About 5 minutes.  Space to move around and be loud.


Introduction to Concepts:

Have participants walk naturally around the room, filling in all the available space.  On the count of three, wherever they are, they will stop in fighting stance.  After the first time, offer feedback on stances, and ask if anyone held their breath.  Encourage participants, on the next round, to issue a vigorous exhalation as they stop in stance.  On the third round, encourage participants to yell as they stop in stance.

Ask the group why conscious breathing is important in a self defense context.

–       Not breathing, you’ll die …right?

–       Oxygen to the brain helps you think clearly

–       Airflow through the body increases calmness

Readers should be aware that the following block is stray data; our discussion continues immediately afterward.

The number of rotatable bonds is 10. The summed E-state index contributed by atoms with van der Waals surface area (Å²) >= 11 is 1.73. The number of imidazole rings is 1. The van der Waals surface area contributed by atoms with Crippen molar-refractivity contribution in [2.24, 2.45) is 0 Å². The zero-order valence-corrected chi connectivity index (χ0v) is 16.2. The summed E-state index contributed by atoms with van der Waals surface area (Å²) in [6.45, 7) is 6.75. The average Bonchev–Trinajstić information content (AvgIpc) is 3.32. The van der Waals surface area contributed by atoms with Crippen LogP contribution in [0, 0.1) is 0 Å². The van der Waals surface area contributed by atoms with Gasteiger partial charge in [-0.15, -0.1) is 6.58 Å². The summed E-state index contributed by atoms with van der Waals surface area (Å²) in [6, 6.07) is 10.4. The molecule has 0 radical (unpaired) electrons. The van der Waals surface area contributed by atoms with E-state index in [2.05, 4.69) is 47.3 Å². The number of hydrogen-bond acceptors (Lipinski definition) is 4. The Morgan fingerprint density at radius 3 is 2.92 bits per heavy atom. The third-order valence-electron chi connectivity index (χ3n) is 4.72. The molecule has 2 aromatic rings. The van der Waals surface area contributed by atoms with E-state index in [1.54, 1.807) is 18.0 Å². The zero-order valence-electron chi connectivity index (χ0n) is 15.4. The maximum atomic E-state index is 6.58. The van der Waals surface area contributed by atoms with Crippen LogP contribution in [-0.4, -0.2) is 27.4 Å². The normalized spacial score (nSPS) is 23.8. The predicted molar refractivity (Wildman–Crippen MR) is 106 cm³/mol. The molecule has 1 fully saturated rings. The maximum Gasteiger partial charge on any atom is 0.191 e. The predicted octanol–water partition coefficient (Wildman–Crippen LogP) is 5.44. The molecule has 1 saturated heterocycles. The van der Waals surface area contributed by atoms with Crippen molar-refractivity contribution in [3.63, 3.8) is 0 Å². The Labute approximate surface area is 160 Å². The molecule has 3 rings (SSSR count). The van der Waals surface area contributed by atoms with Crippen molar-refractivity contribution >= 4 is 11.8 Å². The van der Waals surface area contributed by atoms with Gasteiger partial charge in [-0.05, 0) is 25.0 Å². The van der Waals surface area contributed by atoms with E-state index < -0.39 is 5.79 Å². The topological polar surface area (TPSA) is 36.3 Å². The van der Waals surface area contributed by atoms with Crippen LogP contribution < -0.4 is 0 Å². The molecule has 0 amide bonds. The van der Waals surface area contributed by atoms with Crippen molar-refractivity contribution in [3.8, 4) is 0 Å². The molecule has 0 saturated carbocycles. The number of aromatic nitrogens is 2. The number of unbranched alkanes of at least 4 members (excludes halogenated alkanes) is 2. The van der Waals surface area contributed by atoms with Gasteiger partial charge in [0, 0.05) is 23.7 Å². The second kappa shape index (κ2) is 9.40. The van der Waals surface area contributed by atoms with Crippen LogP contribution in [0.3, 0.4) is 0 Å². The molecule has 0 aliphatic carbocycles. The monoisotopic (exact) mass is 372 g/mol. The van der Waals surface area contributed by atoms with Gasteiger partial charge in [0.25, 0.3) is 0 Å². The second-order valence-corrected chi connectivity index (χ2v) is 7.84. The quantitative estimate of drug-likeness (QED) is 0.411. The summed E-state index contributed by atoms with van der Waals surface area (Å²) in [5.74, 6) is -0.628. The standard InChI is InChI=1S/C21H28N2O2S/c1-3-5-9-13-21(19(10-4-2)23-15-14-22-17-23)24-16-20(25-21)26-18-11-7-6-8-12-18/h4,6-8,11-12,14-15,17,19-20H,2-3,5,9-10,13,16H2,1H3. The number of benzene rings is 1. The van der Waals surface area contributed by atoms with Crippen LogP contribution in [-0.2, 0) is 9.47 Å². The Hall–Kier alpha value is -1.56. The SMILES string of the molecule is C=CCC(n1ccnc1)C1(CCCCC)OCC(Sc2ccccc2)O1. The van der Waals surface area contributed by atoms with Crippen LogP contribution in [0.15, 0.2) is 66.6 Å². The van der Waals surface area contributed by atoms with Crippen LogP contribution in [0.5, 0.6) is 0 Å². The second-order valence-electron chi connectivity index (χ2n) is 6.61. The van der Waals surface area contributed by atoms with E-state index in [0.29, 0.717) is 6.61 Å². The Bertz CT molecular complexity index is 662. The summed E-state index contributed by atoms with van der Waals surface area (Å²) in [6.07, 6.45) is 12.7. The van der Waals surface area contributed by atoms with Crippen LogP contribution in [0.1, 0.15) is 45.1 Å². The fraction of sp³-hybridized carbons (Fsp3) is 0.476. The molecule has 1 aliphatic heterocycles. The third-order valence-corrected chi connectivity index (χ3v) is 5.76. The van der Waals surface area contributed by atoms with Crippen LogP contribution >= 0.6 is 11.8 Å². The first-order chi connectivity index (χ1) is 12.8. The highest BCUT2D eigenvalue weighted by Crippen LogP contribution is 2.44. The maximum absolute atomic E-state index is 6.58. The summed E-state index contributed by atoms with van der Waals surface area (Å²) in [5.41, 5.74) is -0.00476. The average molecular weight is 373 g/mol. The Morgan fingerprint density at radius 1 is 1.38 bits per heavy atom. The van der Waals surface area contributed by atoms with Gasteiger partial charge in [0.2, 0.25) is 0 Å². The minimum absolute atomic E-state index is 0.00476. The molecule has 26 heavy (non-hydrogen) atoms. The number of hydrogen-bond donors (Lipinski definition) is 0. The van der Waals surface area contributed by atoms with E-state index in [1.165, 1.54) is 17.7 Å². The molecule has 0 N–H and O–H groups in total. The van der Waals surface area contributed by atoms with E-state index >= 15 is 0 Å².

–       Interrupts the freeze response


Using your voice is a very good way to make sure you’re breathing.  Ask the group for other good reasons to use your voice in a self defense context.

–       Communicate what you want

–       Startle and intimidate

–       Alert other people to the situation

–       Show you’re not a quiet, easy target

–       Negotiate

–       Get your adrenaline response moving


Discuss how to use your voice effectively.  Ask if someone in the room has voice or theater training and can share what they know.  Source the sound in the diaphragm, not the throat.  Demonstrate the difference by talking loudly from your throat (thin, weak, hard to sustain) and then from your diaphragm (strong, deep, resonant, easy to sustain).  Breathing should fuel your voice and be fueled by it.


We don’t believe you have to always be loud and yelling in order to do effective self defense.  But we do want everyone to know how to do this, and to have it handy as a usable tool.  For many of us, this takes practice!